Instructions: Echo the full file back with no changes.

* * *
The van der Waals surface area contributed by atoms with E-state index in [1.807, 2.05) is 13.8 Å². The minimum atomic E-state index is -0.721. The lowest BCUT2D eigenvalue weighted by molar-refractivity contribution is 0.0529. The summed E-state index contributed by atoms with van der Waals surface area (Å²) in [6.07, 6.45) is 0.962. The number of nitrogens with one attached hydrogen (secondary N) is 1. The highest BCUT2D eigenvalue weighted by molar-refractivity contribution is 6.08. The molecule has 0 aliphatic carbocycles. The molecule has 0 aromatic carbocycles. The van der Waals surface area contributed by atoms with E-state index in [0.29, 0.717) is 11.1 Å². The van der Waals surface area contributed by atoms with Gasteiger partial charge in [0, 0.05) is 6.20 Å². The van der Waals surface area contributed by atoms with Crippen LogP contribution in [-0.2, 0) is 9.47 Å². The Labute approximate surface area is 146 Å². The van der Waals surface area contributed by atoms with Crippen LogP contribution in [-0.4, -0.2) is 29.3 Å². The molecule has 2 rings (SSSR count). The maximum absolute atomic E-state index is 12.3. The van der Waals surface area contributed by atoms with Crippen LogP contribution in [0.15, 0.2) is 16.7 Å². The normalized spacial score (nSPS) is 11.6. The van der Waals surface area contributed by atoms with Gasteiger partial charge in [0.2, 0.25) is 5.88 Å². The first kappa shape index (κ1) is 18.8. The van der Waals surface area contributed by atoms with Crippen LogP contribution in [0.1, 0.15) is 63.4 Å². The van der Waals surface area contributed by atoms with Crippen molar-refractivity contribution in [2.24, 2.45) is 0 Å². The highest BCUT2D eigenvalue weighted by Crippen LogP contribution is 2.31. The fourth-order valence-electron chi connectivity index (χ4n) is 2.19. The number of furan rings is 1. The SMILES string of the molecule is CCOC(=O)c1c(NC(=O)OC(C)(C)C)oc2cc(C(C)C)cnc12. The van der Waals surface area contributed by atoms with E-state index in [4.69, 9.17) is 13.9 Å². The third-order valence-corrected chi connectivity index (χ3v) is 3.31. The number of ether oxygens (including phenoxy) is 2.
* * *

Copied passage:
The van der Waals surface area contributed by atoms with E-state index in [1.807, 2.05) is 13.8 Å². The minimum atomic E-state index is -0.721. The lowest BCUT2D eigenvalue weighted by molar-refractivity contribution is 0.0529. The summed E-state index contributed by atoms with van der Waals surface area (Å²) in [6.07, 6.45) is 0.962. The number of nitrogens with one attached hydrogen (secondary N) is 1. The highest BCUT2D eigenvalue weighted by molar-refractivity contribution is 6.08. The molecule has 0 aliphatic carbocycles. The molecule has 0 aromatic carbocycles. The van der Waals surface area contributed by atoms with E-state index in [0.29, 0.717) is 11.1 Å². The van der Waals surface area contributed by atoms with Gasteiger partial charge in [0, 0.05) is 6.20 Å². The van der Waals surface area contributed by atoms with Crippen LogP contribution in [-0.2, 0) is 9.47 Å². The Labute approximate surface area is 146 Å². The van der Waals surface area contributed by atoms with Crippen LogP contribution in [-0.4, -0.2) is 29.3 Å². The molecule has 2 rings (SSSR count). The maximum absolute atomic E-state index is 12.3. The van der Waals surface area contributed by atoms with Crippen LogP contribution in [0.15, 0.2) is 16.7 Å². The normalized spacial score (nSPS) is 11.6. The van der Waals surface area contributed by atoms with Gasteiger partial charge in [0.2, 0.25) is 5.88 Å². The first kappa shape index (κ1) is 18.8. The van der Waals surface area contributed by atoms with Crippen LogP contribution in [0.1, 0.15) is 63.4 Å². The van der Waals surface area contributed by atoms with Crippen molar-refractivity contribution in [2.24, 2.45) is 0 Å². The highest BCUT2D eigenvalue weighted by Crippen LogP contribution is 2.31. The fourth-order valence-electron chi connectivity index (χ4n) is 2.19. The number of furan rings is 1. The SMILES string of the molecule is CCOC(=O)c1c(NC(=O)OC(C)(C)C)oc2cc(C(C)C)cnc12. The van der Waals surface area contributed by atoms with E-state index in [4.69, 9.17) is 13.9 Å². The third-order valence-corrected chi connectivity index (χ3v) is 3.31. The number of ether oxygens (including phenoxy) is 2.